As a double biopic , The Silent Twin does two things at once. First we have dense, discrete case studies; Second, the actual social history of England. The story follows June and Jennifer Gibbons, who were born within minutes of each other in 1963 to Barbadian parents and grew up in the small Welsh town of Haverfordwest. But his true home is a private world, tightly closed so that no one can enter or leave.
We met sisters in childhood. At this point, if only by choice, silence ensued. Rich and interesting oral history is told behind their bedroom door; Handcrafted puppet adventure storytelling. But not a word was spoken to his classmates, his parents or other relatives. Families, schools, medical authorities: everyone is desperate.
Another teen season starred Leticia Wright and Tamara Lawrence as an elderly June and Jennifer. His deadly sincere promise is getting complicated; His made-up stories now turn out to be a wacky soap when carefully written. (June Gibbons later became a major "foreign writer.") But the real world has a thorn in its ass. Spy Alert: The Sisters have been committed indefinitely to Broadmoor Mental Hospital with a teenage tantrum.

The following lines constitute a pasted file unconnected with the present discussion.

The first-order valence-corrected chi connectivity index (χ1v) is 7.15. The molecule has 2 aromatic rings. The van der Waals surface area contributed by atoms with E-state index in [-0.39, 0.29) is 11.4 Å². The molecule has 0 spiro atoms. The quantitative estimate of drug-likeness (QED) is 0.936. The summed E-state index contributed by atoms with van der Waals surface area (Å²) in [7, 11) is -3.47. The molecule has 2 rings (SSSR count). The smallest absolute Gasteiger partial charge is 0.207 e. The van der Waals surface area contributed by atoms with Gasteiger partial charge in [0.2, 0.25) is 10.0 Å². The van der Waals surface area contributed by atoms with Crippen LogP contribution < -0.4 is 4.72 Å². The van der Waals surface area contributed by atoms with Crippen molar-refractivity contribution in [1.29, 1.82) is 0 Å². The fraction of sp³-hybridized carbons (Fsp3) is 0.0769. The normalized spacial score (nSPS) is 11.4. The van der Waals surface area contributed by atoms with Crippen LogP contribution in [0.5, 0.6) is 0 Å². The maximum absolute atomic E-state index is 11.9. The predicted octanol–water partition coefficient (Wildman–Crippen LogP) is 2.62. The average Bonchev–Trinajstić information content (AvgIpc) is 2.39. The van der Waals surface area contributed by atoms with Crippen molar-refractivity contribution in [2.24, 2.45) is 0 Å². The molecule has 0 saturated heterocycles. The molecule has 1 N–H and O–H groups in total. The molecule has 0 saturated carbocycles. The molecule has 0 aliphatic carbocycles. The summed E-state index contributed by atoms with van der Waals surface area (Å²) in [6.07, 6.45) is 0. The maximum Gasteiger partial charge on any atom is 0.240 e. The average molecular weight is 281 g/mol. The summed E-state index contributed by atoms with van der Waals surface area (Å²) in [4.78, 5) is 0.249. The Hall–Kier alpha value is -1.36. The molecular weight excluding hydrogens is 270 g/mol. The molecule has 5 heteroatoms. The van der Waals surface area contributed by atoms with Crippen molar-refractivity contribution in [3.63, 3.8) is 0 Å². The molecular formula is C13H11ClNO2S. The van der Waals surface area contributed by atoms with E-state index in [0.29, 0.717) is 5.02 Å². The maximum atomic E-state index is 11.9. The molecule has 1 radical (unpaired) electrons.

Amid a lively performance by Wright and Lawrence, director Agnieszka Smoczynska recreates Gibbons' intricate illusion. Indoor air is as close as you can imagine. The exterior is much less claustrophobic. Smoczynska is Polish, but in 1970s and 1980s England, full of ring roads and towering columns, one poor boy was still flying kites.
Instead of examining the sisters, the film wants us to share space. The motivation is admirable, but it narrows the field of view. (Smoczynska had done little to marginalize black children in rural Wales half a century earlier.) But question marks remained. At least some of the sisters' abuse was filled with shock and horror. There is still a clinical mystery. And, of course, another great mystery: what it means to not spend life alone.
In UK cinemas from 9 December